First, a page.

Very pleased (so far!). I was a bit concerned about the fact that Apple has moved away from Intel and is now producing their own M1 processor but I have to say it is incredibly fast. My company provides me with my computer of choice for work and in 2020 I received a top of the line MacBook Pro with an Intel 8 core i9 processor and 64GB of memory and 4TB SSD that retailed for close to $5,000 and I have to say this new MacBook pro with the 10 core M1, 16 core GPU, 1TB SSD and only 16GB of memory at almost half that price seems much faster. The display is just stunning. The graphics quality is among the best I’ve seen and video performance is flawless. it’s everything a MacBook pro should be. High performance in a sleek aluminum case. A couple of things to note if you are not familiar with this computer and thinking of buying one. It only comes with 3 USB-C / Thunderbolt 3 interfaces. So you are going to need adapters if you plan on using any wired peripheral devices like keyboard, mouse, external drives etc.. that have standard USB interfaces. And at a minimum you should be backing your system up to an external drive. So, I’d recommend buying a USB-C to USB hub as I’m not big on adapters. There’s several here on Amazon in the $20-30 range. Also, like most other manufacturers, Apple has dropped the DVD/CD. It’s not even an option. If burning DVDs and CDs is still a thing for you, again you can connect an external device with a hub or adapter. I’d also recommend buying a cooling tray, especially if you are going to leave this computer on a desk powered up perpetually or for long periods of time so you can protect the CPU and more importantly the GPU from heat. Lastly, a few words on MacOS Montery that shipped with this computer. The most recent OS I was using was Sierra on my MBP 2013 and the learning curve was not difficult at all. My only complaint is Monterey turns on a lot of stuff I don’t need or even want. For example, as soon as I signed in with my Apple ID to sync my music from iCloud, I started getting texts, Facetime and even phone calls for my entire family on my computer. We use the same Apple ID for all our devices for a number of reasons and while it wasn’t too difficult to disable, I’d rather Apple leave that up to the user. I’ll post an update more geared toward the performance and reliability of this system as time goes by but for now, I have to say I’m very pleased and would highly recommend this new MacBook Pro. One final comment on the purchase process. I actually ordered one directly from Apple. I live about 60 miles from an Apple store and wanted it shipped to me. I was given a projected ship date about 3 weeks after placing my order. After waiting almost the full 3 weeks, my order was still processing and hadn’t moved toward the preparing to ship status. I then realized Apple has a store here on Amazon, they had exactly what I wanted in stock. So after canceling my order with Apple, I bought my computer here on Amazon and it arrived in 2 days.

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  3. jmi

    Very pricey but great computer without all the PC problems

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  4. jmi

    First of all the delivery guy just left the computer on my front porch without me knowing it… It was a cold day in Quebec and you let a 4k computer outside and you don’t wait that i’m home to sign the delivery and give it hand to hand doesn’t make sense at all… The only other little thing il when I opened up the package the computer had a little scratch on top… little bit disapointed but it works really well.

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  5. Jo Du

    Purchased this unit for over $3000+, 3 MONTHS LATER WONT TURN ON, NO SUPPORT, NO SOLUTIONS. THOUSANDS OF DOLLARS BACKED UP IN WORKFLOW (VIDEO EDITOR) NO RESPONSES OR TECHNICAL RECTIFICATIONS. PLEASE RECONSIDER IF YOUR LIFE DEPENDS ON A LAPTOP. (ps. No third party plugins we cracked or hacked all purchased and paid licenses) it just wont turn on and when i did get it on it kept shutting down and restarting back to this screen. It has been updated to ventura from Monterey (automatically) wont allow me to reinstall Monterey as its a downgrade so i literally have a $3000+ paper weight at the moment. Please be careful, reconsider another computer, its my last time with apple. (Tried upgrading from a 27inch 5k 32gb imac which gives me the same kernel panic situation, here I am again once more with major clients asking to be updated on their delivery dates, its heart breaking to say the least.)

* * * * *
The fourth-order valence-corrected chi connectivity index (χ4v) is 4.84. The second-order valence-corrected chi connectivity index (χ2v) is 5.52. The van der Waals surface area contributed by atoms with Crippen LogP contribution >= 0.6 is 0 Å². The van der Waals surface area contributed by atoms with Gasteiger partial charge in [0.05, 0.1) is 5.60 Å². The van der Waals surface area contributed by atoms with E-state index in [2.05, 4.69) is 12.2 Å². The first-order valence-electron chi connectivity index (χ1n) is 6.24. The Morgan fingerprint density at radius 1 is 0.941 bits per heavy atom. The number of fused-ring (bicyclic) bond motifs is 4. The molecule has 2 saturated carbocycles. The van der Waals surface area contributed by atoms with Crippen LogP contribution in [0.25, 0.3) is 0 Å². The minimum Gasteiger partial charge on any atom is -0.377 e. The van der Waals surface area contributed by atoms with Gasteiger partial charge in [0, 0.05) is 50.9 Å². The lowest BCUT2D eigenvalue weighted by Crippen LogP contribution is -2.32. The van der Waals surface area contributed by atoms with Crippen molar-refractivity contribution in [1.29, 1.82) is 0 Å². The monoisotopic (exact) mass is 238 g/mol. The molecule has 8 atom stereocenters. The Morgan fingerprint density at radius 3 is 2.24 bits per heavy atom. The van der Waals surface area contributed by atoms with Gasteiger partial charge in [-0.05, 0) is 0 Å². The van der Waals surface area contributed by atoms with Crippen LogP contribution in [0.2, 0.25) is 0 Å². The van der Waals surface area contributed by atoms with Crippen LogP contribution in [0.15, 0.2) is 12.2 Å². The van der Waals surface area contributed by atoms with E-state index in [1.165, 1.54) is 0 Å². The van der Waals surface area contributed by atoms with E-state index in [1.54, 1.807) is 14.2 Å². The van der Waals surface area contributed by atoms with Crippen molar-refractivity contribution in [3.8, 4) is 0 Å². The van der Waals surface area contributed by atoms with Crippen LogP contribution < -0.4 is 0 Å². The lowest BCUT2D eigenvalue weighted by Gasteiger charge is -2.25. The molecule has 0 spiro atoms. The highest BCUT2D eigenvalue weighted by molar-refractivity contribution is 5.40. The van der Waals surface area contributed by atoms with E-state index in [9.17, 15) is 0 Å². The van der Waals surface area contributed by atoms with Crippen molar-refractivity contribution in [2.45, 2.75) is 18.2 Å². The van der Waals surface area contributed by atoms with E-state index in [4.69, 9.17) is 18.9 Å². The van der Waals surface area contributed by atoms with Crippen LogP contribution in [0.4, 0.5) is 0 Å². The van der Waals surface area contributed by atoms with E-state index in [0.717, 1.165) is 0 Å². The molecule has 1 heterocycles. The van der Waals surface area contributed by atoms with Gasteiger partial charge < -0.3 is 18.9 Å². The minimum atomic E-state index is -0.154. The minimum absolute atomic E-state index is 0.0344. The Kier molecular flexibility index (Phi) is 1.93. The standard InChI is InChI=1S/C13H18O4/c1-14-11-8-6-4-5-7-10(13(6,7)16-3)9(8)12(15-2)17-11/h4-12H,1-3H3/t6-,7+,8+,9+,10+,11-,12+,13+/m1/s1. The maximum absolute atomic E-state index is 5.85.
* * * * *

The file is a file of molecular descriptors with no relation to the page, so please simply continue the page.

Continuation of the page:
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  6. Bill G

    After five months, the charging unit stopped working.I have to invest 9 hours in the repair and drive 400 km to get the charging unit back to work.If you are interested:Diagnosis, a 1-hour drive, 1-hour diagnosis, 1-hour drive back= 200kmrepair (they hold the part only five days, and then they might release it), a 1-hour drive, 4-hour repair, one-hour drive=200 kmNine hours time and 400 km only to get a charging unit back to life.Pray that this $2999 CAD high-tech device hasn’t more issues.I would send it back, but Apple doesn’t take this expensive crap back. Wonder why….If you enjoy travelling and calling with Apple support, buy it!

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  7. Paul

    Bon achat

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  8. Teri Rockenstein

    Oh Yeah. My youngest son bought this for himself, he produces and records various local artists. He is excellent at what he does and needed to upgrade to keep up and continue doing what he does best.

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  9. Isaac

    Really good laptop. This is a really good laptop with solid construction which has pretty much no flex in the body compared to most Windows laptops. This laptop has amazing battery life as well and has better unplugged performance than most windows laptops while also beating them in battery life. The one thing that I regret about the model I got is that I only got 16Gb of Unified RAM which the GPU and CPU must share. I think 24GB or 32GB should be the minimum for future models based on M3

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  10. Jose Nunez

    The best computer for a blind person. The most important thing for me getting this computer was its accessibility options. I’ve only had it for a week, but I can see the potential of me getting better on this powerful machine.